Melancholy Quintet of Songs

On Valentine’s Day, people are always playing these lovey-dovey songs. It being roughly six months from that holiday, I thought I would link to some of those songs I used to play when I broke up with someone. Haven’t done that in well over a decade, fortunately, yet the songs themselves still make me melancholy. It’s strange how music still holds its sway.

The Supremes – Remove This Doubt. You may know this from the Elvis Costello cover, but the original is from one of my favorite Motown albums of the 1960s, The Supremes Sing Holland-Dozier-Holland. Funny thing that most of the time in their hit period, they WERE singing H-D-H.

Aretha Franklin – Sweet Bitter Love. From Aretha’s Columbia Records period. I also have the Roberta Flack version, but QoS’ version is better.

Jane Olivor–My first night alone without you. Also have the Bonnie Raitt version. Got the Olivor version by accident, with someone giving me the “wrong” birthday present. But I never corrected it.

Roberta Flack – Gone Away. On my top 10 song list.

Lorraine Ellison – Stay with me. Among others, Bette Midler recorded this. The Ellison version I found on a Warner Brothers lost leader album, though memory suggests it was first recorded on Mercury Records.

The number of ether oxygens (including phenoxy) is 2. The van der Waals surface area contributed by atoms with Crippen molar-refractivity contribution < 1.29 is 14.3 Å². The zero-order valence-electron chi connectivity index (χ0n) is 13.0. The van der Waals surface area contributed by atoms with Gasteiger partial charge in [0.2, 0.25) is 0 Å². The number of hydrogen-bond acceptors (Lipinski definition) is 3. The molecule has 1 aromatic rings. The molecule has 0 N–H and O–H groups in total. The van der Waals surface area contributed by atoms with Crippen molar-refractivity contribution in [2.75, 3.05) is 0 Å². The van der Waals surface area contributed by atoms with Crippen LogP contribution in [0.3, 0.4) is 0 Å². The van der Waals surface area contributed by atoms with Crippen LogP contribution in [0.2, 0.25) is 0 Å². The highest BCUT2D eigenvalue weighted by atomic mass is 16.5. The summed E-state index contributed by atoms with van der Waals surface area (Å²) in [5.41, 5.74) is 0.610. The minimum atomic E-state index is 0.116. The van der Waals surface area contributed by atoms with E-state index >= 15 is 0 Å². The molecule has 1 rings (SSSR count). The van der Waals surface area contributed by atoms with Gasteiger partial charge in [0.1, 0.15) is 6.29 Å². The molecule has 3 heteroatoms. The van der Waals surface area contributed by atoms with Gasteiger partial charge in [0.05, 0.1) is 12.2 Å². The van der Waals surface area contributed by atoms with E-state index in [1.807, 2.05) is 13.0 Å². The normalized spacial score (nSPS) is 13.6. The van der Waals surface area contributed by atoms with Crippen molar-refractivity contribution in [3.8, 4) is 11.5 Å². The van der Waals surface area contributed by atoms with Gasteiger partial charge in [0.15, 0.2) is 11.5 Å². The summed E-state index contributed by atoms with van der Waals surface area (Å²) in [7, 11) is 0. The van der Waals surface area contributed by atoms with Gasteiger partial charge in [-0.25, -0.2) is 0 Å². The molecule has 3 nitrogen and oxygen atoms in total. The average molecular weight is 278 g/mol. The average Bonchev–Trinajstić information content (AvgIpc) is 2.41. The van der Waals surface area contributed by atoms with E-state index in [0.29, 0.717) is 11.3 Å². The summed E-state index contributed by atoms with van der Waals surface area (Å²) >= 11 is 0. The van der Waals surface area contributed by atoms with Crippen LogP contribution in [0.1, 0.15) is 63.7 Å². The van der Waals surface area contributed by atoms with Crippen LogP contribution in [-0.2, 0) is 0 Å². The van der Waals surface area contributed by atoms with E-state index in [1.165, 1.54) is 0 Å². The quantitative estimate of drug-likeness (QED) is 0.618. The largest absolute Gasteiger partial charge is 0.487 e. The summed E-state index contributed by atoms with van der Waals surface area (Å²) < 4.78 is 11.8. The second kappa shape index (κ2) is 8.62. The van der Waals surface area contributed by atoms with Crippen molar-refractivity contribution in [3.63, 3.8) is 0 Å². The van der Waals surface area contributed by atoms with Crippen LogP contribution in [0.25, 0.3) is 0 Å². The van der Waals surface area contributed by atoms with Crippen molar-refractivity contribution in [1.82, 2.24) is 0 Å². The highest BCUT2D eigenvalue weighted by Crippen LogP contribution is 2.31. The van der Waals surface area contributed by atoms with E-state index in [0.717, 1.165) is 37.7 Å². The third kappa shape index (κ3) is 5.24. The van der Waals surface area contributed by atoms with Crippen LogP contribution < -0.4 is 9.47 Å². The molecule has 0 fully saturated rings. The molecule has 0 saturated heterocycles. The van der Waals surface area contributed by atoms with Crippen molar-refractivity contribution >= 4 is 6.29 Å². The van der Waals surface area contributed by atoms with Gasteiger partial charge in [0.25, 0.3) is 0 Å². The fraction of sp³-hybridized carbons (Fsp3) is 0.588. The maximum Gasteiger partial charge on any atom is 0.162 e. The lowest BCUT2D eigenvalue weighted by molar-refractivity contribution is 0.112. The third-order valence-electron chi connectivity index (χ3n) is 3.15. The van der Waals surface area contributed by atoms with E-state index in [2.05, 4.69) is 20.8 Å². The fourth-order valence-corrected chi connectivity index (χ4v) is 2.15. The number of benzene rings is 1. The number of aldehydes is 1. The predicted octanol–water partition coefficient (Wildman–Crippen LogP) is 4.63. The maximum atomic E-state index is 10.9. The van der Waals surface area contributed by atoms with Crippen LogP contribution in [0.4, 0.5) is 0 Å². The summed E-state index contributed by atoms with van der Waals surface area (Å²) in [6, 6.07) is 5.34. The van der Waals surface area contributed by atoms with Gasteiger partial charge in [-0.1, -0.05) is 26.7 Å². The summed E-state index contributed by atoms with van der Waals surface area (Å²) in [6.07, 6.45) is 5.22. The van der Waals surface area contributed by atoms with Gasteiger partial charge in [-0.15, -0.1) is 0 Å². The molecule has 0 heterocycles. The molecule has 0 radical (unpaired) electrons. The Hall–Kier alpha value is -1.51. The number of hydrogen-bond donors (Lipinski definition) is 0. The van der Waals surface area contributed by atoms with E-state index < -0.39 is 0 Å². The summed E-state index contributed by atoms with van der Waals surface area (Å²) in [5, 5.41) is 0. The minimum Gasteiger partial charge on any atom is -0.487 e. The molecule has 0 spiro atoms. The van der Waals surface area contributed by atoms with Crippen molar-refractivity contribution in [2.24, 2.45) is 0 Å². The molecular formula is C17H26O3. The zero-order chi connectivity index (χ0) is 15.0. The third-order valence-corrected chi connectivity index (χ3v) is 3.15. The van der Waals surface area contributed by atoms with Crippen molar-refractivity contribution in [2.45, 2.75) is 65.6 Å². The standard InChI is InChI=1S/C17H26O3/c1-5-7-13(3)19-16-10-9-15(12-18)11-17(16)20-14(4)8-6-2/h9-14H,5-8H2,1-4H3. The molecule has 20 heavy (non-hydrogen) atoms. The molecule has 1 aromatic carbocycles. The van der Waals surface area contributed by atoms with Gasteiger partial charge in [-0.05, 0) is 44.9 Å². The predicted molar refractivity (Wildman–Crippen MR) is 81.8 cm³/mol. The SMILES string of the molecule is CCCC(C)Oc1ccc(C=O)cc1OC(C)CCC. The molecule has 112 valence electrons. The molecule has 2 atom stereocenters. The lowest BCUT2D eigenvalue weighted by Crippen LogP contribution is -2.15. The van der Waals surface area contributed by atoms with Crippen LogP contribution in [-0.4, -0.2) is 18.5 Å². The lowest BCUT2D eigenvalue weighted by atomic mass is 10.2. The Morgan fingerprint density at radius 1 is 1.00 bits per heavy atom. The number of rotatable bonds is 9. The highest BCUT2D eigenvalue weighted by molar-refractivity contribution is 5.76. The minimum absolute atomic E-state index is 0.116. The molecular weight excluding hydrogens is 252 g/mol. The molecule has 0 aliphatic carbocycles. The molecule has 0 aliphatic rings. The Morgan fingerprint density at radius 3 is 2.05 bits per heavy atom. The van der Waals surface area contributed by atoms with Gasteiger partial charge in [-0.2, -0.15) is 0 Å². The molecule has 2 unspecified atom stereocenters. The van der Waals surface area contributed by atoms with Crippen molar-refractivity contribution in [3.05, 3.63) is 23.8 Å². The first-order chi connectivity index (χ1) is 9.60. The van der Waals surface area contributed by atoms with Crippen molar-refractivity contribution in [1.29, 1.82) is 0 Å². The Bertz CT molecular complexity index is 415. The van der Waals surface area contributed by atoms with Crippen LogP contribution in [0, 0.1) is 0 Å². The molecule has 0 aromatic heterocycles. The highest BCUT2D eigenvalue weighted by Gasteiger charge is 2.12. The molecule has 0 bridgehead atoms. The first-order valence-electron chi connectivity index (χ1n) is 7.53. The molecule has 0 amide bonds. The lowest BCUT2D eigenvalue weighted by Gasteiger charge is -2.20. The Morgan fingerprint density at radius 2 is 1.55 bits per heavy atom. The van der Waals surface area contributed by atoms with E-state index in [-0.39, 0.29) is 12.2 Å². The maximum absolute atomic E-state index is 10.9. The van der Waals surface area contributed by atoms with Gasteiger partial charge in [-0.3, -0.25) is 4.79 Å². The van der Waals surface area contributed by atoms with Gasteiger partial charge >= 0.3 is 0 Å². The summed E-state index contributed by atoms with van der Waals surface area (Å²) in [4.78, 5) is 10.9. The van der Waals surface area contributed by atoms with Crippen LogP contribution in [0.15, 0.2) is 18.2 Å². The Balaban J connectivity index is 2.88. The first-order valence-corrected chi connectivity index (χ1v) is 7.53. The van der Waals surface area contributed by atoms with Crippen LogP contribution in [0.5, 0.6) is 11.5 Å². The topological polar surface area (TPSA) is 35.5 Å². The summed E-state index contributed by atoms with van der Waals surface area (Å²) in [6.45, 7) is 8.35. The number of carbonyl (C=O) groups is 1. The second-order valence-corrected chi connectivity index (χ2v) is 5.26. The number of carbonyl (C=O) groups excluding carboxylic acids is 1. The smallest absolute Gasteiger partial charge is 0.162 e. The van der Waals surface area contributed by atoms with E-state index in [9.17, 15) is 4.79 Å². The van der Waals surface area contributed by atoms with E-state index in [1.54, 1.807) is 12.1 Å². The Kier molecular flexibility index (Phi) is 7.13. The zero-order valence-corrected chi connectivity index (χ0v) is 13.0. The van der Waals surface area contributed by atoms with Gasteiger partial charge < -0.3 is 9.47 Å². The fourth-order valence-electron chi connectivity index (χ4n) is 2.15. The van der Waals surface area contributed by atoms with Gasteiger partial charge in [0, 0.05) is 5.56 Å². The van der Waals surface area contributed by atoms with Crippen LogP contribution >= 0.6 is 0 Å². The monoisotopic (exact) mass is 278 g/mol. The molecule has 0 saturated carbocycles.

Description; lyrics; recording.

So all you people who complain about all those sappy, romantic songs: these are for you. And here’s some advice on how not to get your heart broken.

Picture courtesy of The Bad Chemicals.

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3 thoughts on “Melancholy Quintet of Songs”

  1. OH, yeah. My favorite breakup song is “Rainbow Sleeves,” written by Tom Waits but recorded best by Rickie Lee Jones. When I was on her first national tour, she did it every night for an encore. Bette Midler also sang it in concert (VERY badly – she couldn’t hack the range) and claimed Tom had written it for HER! Either she is a big liar or he is a bigger one! Ha ha. Best line: “The heart that has been broken will be stronger when it mends…” Amy

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  2. I always suspected that Berry Gordy came up with the H-D-H title as a sop to H-D-H, who were well on their way to Total Disgruntlement.

    I own that Jane Olivor album, and I’d totally forgotten that track.

    The story goes that “Stay With Me” was recorded to get some use out of the orchestra after Sinatra canceled a session. (I’ve seen it only on Warner Bros. 5850 and various compilations, but the writers had contacts elsewhere — George David Weiss was on everyone’s speed-dial at RCA Victor — so it may have sneaked out of somewhere else as a demo or even an acetate.)

    I have a rotating list of about 100 songs that will almost always break me up. Then again, I have an odd breakup threshold, as you’ll find if you give a listen to “Second Go” by Lights.

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